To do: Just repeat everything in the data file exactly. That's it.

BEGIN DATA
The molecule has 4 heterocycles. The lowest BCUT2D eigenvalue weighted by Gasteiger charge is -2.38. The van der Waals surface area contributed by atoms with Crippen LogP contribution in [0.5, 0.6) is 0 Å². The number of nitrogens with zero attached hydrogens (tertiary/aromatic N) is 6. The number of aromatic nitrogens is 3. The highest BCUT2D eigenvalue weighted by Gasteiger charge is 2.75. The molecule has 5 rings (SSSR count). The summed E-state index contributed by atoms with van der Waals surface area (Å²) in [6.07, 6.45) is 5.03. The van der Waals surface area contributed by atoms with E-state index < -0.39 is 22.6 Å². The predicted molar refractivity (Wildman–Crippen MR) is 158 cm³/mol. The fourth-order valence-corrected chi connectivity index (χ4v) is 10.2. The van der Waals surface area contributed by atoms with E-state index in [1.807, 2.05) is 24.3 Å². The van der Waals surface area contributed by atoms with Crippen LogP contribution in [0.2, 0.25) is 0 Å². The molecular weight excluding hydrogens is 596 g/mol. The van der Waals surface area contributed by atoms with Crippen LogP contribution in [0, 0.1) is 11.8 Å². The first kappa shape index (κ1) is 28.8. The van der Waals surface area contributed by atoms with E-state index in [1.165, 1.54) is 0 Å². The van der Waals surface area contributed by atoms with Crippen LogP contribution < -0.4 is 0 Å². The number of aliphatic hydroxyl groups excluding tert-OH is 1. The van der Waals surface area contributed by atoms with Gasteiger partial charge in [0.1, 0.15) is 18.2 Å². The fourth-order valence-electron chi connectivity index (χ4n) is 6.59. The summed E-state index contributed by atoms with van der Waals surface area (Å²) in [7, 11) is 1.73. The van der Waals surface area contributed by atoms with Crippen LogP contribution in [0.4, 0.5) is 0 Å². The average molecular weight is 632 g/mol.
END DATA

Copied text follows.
The molecule has 4 heterocycles. The lowest BCUT2D eigenvalue weighted by Gasteiger charge is -2.38. The van der Waals surface area contributed by atoms with Crippen LogP contribution in [0.5, 0.6) is 0 Å². The number of nitrogens with zero attached hydrogens (tertiary/aromatic N) is 6. The number of aromatic nitrogens is 3. The highest BCUT2D eigenvalue weighted by Gasteiger charge is 2.75. The molecule has 5 rings (SSSR count). The summed E-state index contributed by atoms with van der Waals surface area (Å²) in [6.07, 6.45) is 5.03. The van der Waals surface area contributed by atoms with E-state index < -0.39 is 22.6 Å². The predicted molar refractivity (Wildman–Crippen MR) is 158 cm³/mol. The fourth-order valence-corrected chi connectivity index (χ4v) is 10.2. The van der Waals surface area contributed by atoms with E-state index in [1.807, 2.05) is 24.3 Å². The van der Waals surface area contributed by atoms with Crippen LogP contribution in [0.2, 0.25) is 0 Å². The molecular weight excluding hydrogens is 596 g/mol. The van der Waals surface area contributed by atoms with Crippen LogP contribution in [0, 0.1) is 11.8 Å². The first kappa shape index (κ1) is 28.8. The van der Waals surface area contributed by atoms with E-state index in [1.165, 1.54) is 0 Å². The van der Waals surface area contributed by atoms with Crippen LogP contribution < -0.4 is 0 Å². The number of aliphatic hydroxyl groups excluding tert-OH is 1. The van der Waals surface area contributed by atoms with Gasteiger partial charge in [0.1, 0.15) is 18.2 Å². The fourth-order valence-electron chi connectivity index (χ4n) is 6.59. The summed E-state index contributed by atoms with van der Waals surface area (Å²) in [7, 11) is 1.73. The van der Waals surface area contributed by atoms with Crippen LogP contribution in [0.4, 0.5) is 0 Å². The average molecular weight is 632 g/mol.